Around the same time, Greenstein—a petite powerhouse who cut her teeth as an intern for the inimitable Patricia Fields during her Sex and the City heyday, and went on to work with brands like Havaianas and Martha Stewart—was covered in a rash that no doctor could cure. It had developed a year prior while she was in the throws of an exciting project with Equinox, and simultaneously suffering from postpartum depression. Unable to figure out what was going on with her body, she begrudgingly agreed to “a hippy art camp that sounded like Burning Man” at Davis’s insistence. When she arrived to what she thought was glamping, she instead found an off-the-grid, tech-free camp in the middle of the woods—one where she spent the first two days crying and inventing reasons to use her phone. Finally, she found her voice; on the last day of camp she started making friends and opening up to people around her. When she looked at her skin, she saw her rash had faded. Not knowing—or caring—if it was the fresh air, tech-free weekend, or both, Greenstein quit her career when she returned home and joined Davis’s Rebellion.

The takeaway? It is not to throw away your phone and laptop all together. Davis readily acknowledges that technology is a necessary part of our lives, and she does not see that changing. But their mission is to help the addicts among us take stock of how technology runs lives, flipping our real lives—our friends, our ability to be present with people, connect, laugh—on their heads. To make an about face, for some, that might mean deleting social media apps that cause us, counter-intuitively, to be less social. Others may want to set aside specific windows for tech-related tasks, like email. Davis loves to point out that we become less productive when we toggle from task to task—rather than sustain our concentration on one thing—such as jumping from creating an advertising deck to answering an email: It costs you at least fifteen minutes of focus.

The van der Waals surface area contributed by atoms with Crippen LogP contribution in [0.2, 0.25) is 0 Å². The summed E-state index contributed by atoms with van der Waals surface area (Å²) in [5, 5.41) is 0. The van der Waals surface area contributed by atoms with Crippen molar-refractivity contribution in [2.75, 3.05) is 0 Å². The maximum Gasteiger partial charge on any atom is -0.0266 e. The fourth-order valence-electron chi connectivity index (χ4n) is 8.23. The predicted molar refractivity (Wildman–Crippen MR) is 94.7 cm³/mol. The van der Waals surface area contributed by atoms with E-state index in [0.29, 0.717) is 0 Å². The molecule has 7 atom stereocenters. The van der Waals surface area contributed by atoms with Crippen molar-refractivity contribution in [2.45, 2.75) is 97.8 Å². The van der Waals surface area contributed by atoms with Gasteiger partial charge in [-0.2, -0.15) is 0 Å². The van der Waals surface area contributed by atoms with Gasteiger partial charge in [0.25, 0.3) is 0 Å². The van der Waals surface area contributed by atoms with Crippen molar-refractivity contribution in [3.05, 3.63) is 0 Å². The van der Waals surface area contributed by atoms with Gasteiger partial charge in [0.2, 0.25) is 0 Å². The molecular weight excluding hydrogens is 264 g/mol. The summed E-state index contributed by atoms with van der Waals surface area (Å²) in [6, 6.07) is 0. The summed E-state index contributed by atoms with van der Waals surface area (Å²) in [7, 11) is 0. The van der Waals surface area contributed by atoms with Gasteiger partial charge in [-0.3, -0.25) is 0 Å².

Screen Shot 2017-04-13 at 12.03.23 PMThe biggest shift Folk Rebellion hopes to promote, however, is deepening our connection to actual humans, rather than to our internet personas. They’ve already made a dent in this endeavor among their Cobble Hill enclave. But Greenstein and Davis have set their sights far beyond Bergen Street. They want to create spaces around the city—and maybe, one day, the world—for people from every profession and vocation to walk inside, and turn it all off. Their dream is to open a tech-free club house that would feature many of their favorite retreat activities, plus live music, vinyl, and bookshelves lined with enough pages to keep the publishing industry in business—a barrier-free haven meant for making friends by making eye contact, rather than by swiping right.

After a recent afternoon winding through Red Hook with Greenstein and Davis, I made my way down the street, toward my car, and noticed a dog being dragged down the cobblestone street. I looked up to see its owner focused so intently on her Instagram stories that she could not feel the weight of her dog dragging behind her, as it stopped to sniff the first wafts of spring lingering in the air. Not so much surprised as I was upset for the animal, I stopped to let her know, gently, that there was most likely poop on her phone, and then I kept walking.